“Much better, I think, Preacher, since by then they will have left sorrow and pain and wickedness and war far behind them.”
NEXT WEEK: “‘God of my forefathers, God of my lost people, I will hide naught from thee,’ he said. ‘I who fear nothing else, fear death. The priest-fool yonder with his new faith, has spoken blundering words of judgment and damnation which, though I do not believe them, yet stick in my heart like arrows. I will stamp out his faith, and with this ancient sword of thine drive back the new gods into the darkness whence they came.'”
RADIUM AGE SCIENCE FICTION: “Radium Age” is HILOBROW’s name for the 1904–33 era, which saw the discovery of radioactivity, the revelation that matter itself is constantly in movement — a fitting metaphor for the first decades of the 20th century, during which old scientific, religious, political, and social certainties were shattered. This era also saw the publication of genre-shattering writing by Edgar Rice Burroughs, Sax Rohmer, E.E. “Doc” Smith, Jack London, Arthur Conan Doyle, Aldous Huxley, Olaf Stapledon, Karel Čapek, H.P. Lovecraft, Charlotte Perkins Gilman, Yevgeny Zamyatin, Philip Gordon Wylie, and other pioneers of post-Verne/Wells, pre-Golden Age “science fiction.” More info here.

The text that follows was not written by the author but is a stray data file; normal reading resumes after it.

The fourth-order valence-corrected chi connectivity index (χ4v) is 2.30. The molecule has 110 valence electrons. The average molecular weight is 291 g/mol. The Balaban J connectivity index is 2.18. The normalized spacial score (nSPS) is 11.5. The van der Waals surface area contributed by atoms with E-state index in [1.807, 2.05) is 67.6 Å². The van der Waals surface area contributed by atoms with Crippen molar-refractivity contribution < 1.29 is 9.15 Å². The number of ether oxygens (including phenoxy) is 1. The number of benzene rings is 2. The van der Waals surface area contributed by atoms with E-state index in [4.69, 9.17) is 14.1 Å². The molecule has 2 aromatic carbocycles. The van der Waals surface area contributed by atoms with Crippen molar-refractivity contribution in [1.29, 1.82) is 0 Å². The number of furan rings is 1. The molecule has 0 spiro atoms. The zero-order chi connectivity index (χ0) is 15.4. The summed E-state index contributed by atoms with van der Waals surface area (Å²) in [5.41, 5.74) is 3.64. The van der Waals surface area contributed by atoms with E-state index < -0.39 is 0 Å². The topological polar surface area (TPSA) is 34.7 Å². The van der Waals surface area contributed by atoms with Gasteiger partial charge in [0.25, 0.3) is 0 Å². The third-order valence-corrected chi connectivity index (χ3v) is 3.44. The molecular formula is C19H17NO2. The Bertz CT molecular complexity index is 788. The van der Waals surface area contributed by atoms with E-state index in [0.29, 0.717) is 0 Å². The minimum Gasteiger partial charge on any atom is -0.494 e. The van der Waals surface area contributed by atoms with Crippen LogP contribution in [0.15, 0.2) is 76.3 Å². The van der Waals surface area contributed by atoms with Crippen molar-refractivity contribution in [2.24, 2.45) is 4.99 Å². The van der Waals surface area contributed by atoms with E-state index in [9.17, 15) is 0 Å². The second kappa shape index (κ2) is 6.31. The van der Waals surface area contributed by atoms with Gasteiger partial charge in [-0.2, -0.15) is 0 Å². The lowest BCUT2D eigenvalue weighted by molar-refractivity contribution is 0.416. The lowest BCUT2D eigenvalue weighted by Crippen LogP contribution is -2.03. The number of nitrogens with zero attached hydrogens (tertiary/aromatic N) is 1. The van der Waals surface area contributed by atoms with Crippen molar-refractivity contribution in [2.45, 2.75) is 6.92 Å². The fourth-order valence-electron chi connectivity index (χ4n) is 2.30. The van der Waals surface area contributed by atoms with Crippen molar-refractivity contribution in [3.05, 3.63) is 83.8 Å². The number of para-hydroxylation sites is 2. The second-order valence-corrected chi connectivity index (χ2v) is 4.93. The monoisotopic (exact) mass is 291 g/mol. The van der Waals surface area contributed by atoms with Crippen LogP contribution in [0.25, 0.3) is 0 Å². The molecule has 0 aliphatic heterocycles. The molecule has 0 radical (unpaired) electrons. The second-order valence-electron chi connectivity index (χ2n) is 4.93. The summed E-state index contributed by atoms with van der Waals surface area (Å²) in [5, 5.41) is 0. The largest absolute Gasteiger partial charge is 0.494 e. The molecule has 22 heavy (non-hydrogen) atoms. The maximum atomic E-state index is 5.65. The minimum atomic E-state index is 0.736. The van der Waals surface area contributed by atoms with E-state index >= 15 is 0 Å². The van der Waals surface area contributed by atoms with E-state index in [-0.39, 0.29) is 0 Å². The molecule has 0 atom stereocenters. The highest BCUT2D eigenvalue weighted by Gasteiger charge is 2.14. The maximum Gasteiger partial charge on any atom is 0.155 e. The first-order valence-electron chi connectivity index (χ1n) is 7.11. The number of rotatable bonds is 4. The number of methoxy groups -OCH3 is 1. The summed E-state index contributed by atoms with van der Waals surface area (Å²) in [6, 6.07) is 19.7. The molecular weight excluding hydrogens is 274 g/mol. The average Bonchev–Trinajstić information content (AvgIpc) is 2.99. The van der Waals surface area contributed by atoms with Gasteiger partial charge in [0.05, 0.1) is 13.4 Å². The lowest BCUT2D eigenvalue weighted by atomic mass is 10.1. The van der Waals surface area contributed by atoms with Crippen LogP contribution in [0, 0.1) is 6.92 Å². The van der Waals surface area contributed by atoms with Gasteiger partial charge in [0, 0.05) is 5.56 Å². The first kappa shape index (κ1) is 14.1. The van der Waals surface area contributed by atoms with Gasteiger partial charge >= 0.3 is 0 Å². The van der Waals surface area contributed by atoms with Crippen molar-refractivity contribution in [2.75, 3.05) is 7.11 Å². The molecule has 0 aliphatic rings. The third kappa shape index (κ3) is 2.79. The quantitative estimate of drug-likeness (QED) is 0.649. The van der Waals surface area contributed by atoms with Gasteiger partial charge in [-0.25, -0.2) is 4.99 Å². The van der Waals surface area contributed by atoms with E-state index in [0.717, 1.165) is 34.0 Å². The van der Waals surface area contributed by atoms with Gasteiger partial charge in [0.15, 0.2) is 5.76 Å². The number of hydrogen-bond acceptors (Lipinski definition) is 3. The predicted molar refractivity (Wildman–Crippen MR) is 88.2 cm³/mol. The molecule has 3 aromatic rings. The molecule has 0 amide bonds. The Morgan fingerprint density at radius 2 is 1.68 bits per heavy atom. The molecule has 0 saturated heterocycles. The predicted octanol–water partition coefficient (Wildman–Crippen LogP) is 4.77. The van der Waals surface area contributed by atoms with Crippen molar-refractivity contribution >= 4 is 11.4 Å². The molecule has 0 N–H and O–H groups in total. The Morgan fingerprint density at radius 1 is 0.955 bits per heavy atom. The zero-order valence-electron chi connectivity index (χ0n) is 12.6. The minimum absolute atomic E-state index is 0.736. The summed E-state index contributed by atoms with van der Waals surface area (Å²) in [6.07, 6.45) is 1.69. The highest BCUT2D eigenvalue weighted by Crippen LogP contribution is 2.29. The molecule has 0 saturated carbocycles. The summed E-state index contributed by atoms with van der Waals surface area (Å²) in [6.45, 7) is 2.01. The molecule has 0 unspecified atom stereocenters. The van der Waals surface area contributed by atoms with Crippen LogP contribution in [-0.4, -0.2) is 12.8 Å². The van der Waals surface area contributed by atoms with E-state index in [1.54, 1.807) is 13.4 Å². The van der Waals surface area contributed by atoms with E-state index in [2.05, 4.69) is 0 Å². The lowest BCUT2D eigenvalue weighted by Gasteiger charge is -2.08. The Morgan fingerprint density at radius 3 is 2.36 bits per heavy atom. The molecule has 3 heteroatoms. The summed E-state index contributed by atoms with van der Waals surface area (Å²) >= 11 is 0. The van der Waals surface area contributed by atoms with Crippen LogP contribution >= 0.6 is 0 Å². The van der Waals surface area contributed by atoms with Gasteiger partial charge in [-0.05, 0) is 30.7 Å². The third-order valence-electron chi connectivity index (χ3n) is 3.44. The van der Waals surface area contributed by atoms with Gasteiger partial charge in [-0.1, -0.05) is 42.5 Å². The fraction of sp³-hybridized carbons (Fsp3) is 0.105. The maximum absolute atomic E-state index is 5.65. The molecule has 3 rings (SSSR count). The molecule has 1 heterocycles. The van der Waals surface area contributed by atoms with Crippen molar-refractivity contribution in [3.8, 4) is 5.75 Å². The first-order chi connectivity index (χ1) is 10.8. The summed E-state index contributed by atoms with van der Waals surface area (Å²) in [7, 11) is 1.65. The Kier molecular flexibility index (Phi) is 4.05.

HILOBOOKS: The mission of HiLoBooks is to serialize novels on HiLobrow; and also, as of 2012, operating as an imprint of Richard Nash’s Cursor, to reissue Radium Age science fiction in beautiful new print editions. So far, we have published Jack London’s The Scarlet Plague, Rudyard Kipling’s With the Night Mail (and “As Easy as A.B.C.”), Arthur Conan Doyle’s The Poison Belt, H. Rider Haggard’s When the World Shook, Edward Shanks’s The People of the Ruins, William Hope Hodgson’s The Night Land, and J.D. Beresford’s Goslings. Forthcoming: E.V. Odle’s The Clockwork Man, Cicely Hamilton’s Theodore Savage, and Muriel Jaeger’s The Man with Six Senses. For more information, visit the HiLoBooks homepage.
READ: You are reading H. Rider Haggard’s When The World Shook. Also read our serialization of: Jack London’s The Scarlet Plague | Rudyard Kipling’s With the Night Mail and “As Easy As A.B.C.” | Arthur Conan Doyle’s The Poison Belt
ORIGINAL FICTION: HILOBROW has serialized three novels: James Parker’s The Ballad of Cocky The Fox (“a proof-of-concept that serialization can work on the Internet” — The Atlantic) and Karinne Keithley Syers’s Linda Linda Linda. We also publish original stories and comics.